The U.S. ambassador to the United Nations is hosting a global town hall at Twitter headquarters to talk foreign policy with users of the online messaging service. Ambassador Susan Rice will be taking questions from around the world Thursday morning via Twitter and from employees at the company's San Francisco office.

The State Department -- already pretty good at the social media thing -- is now using Twitter to transmit its thoughts to the Arab world in ... Arabic. Foggy Bottom is using @USAbilAraby, which in English means "USA in Arabic."

Egypt's internet activists have played a key role in the pro-democracy protests from the outset, but they tell the BBC that the online campaigning is evolving to suit their real-life activism in Tahrir Square.

Hundreds of thousands of Egyptians, many wearing bandages from from days of street fighting, turned out in Cairo’s Tahrir Square on Friday for what they are calling the ‘Day of Departure’, a nationwide call for the immediate removal and prosecution of Hosni Mubarak who has ruled the country for 30 years.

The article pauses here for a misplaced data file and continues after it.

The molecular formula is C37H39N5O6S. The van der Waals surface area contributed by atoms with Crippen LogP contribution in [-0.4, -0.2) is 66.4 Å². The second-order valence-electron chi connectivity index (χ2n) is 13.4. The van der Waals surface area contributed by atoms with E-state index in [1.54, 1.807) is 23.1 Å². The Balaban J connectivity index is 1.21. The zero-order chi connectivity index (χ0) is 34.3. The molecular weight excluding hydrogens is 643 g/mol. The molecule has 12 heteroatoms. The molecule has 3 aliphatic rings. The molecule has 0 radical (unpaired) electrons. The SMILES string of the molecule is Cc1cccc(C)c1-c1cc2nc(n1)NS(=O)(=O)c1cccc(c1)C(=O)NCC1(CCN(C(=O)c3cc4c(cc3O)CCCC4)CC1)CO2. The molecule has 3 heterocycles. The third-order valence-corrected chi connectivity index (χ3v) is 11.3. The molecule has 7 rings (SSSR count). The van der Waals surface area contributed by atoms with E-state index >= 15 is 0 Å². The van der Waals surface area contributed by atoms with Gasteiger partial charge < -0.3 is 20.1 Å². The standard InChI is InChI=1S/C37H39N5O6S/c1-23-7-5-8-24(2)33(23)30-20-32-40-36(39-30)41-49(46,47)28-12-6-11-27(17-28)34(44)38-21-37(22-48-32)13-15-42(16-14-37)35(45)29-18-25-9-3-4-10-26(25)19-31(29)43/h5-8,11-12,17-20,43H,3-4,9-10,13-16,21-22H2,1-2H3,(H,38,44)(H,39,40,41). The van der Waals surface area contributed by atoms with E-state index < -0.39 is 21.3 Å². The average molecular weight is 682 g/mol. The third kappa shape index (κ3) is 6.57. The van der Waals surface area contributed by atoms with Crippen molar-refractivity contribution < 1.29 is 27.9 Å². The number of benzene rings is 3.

Gil Scott-Heron once sang that the revolution will not be televised. The Tunisian revolution, and the continuing Egyptian uprising, would seem to refute the great man’s chorus.

The Middle East’s latest unrest has revived once again a tired debate about the power of social media. Recent headlines gush about the arrival of the “Facebook Revolution” or “Twitter Diplomacy.”

As events in Egypt move forward, the United States has appeared to be a befuddled bystander, reacting slowly and with a muted voice that cannot be heard above the din of those demanding freedom.